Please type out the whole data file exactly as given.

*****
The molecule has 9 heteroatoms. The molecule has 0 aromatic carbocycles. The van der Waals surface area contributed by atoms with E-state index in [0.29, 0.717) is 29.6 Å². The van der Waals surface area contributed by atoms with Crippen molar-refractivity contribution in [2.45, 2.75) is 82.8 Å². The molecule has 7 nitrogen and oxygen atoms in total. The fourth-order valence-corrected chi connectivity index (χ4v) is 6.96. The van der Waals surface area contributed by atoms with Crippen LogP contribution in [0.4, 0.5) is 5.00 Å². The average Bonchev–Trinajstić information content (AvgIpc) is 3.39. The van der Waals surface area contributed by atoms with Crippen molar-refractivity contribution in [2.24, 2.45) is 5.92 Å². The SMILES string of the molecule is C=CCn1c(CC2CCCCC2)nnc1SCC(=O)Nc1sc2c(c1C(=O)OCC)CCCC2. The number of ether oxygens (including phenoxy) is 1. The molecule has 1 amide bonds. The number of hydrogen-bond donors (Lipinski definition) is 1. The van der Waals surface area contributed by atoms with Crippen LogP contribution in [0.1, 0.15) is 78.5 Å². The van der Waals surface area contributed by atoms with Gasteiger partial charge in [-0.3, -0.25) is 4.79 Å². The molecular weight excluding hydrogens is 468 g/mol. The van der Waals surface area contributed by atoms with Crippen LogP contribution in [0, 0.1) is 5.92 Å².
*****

The molecule has 9 heteroatoms. The molecule has 0 aromatic carbocycles. The van der Waals surface area contributed by atoms with E-state index in [0.29, 0.717) is 29.6 Å². The van der Waals surface area contributed by atoms with Crippen molar-refractivity contribution in [2.45, 2.75) is 82.8 Å². The molecule has 7 nitrogen and oxygen atoms in total. The fourth-order valence-corrected chi connectivity index (χ4v) is 6.96. The van der Waals surface area contributed by atoms with Crippen LogP contribution in [0.4, 0.5) is 5.00 Å². The average Bonchev–Trinajstić information content (AvgIpc) is 3.39. The van der Waals surface area contributed by atoms with Crippen molar-refractivity contribution in [2.24, 2.45) is 5.92 Å². The SMILES string of the molecule is C=CCn1c(CC2CCCCC2)nnc1SCC(=O)Nc1sc2c(c1C(=O)OCC)CCCC2. The number of ether oxygens (including phenoxy) is 1. The molecule has 1 amide bonds. The number of hydrogen-bond donors (Lipinski definition) is 1. The van der Waals surface area contributed by atoms with Crippen LogP contribution in [0.1, 0.15) is 78.5 Å². The van der Waals surface area contributed by atoms with Gasteiger partial charge in [-0.3, -0.25) is 4.79 Å². The molecular weight excluding hydrogens is 468 g/mol. The van der Waals surface area contributed by atoms with Crippen LogP contribution in [0, 0.1) is 5.92 Å².